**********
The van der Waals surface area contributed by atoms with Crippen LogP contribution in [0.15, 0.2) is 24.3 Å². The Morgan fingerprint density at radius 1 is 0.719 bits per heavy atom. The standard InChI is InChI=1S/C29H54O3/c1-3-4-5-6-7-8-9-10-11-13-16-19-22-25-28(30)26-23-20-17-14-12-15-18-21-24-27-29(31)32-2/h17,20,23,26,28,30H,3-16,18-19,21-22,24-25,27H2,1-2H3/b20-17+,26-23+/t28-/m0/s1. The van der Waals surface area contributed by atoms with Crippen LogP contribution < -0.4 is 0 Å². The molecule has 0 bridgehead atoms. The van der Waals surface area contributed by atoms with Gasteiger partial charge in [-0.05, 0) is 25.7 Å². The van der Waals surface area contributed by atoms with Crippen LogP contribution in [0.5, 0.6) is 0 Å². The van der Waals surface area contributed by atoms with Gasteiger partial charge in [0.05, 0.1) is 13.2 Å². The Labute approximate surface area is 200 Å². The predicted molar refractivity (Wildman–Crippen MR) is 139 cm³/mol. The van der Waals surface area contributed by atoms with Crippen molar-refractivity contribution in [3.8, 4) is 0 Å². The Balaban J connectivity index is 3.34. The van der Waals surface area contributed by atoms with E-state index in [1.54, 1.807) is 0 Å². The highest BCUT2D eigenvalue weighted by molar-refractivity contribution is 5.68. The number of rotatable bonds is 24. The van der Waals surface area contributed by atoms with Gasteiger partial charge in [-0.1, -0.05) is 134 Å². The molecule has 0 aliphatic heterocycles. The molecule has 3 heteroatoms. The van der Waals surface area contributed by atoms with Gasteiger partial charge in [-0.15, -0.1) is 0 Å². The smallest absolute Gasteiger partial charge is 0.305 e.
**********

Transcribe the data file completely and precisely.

The van der Waals surface area contributed by atoms with Crippen LogP contribution in [0.15, 0.2) is 24.3 Å². The Morgan fingerprint density at radius 1 is 0.719 bits per heavy atom. The standard InChI is InChI=1S/C29H54O3/c1-3-4-5-6-7-8-9-10-11-13-16-19-22-25-28(30)26-23-20-17-14-12-15-18-21-24-27-29(31)32-2/h17,20,23,26,28,30H,3-16,18-19,21-22,24-25,27H2,1-2H3/b20-17+,26-23+/t28-/m0/s1. The van der Waals surface area contributed by atoms with Crippen LogP contribution < -0.4 is 0 Å². The molecule has 0 bridgehead atoms. The van der Waals surface area contributed by atoms with Gasteiger partial charge in [-0.05, 0) is 25.7 Å². The van der Waals surface area contributed by atoms with Crippen LogP contribution in [0.5, 0.6) is 0 Å². The van der Waals surface area contributed by atoms with Gasteiger partial charge in [0.05, 0.1) is 13.2 Å². The Labute approximate surface area is 200 Å². The predicted molar refractivity (Wildman–Crippen MR) is 139 cm³/mol. The van der Waals surface area contributed by atoms with Crippen molar-refractivity contribution in [3.8, 4) is 0 Å². The Balaban J connectivity index is 3.34. The van der Waals surface area contributed by atoms with E-state index in [1.54, 1.807) is 0 Å². The highest BCUT2D eigenvalue weighted by molar-refractivity contribution is 5.68. The number of rotatable bonds is 24. The van der Waals surface area contributed by atoms with Gasteiger partial charge in [-0.1, -0.05) is 134 Å². The molecule has 0 aliphatic heterocycles. The molecule has 3 heteroatoms. The van der Waals surface area contributed by atoms with Gasteiger partial charge in [-0.15, -0.1) is 0 Å². The smallest absolute Gasteiger partial charge is 0.305 e.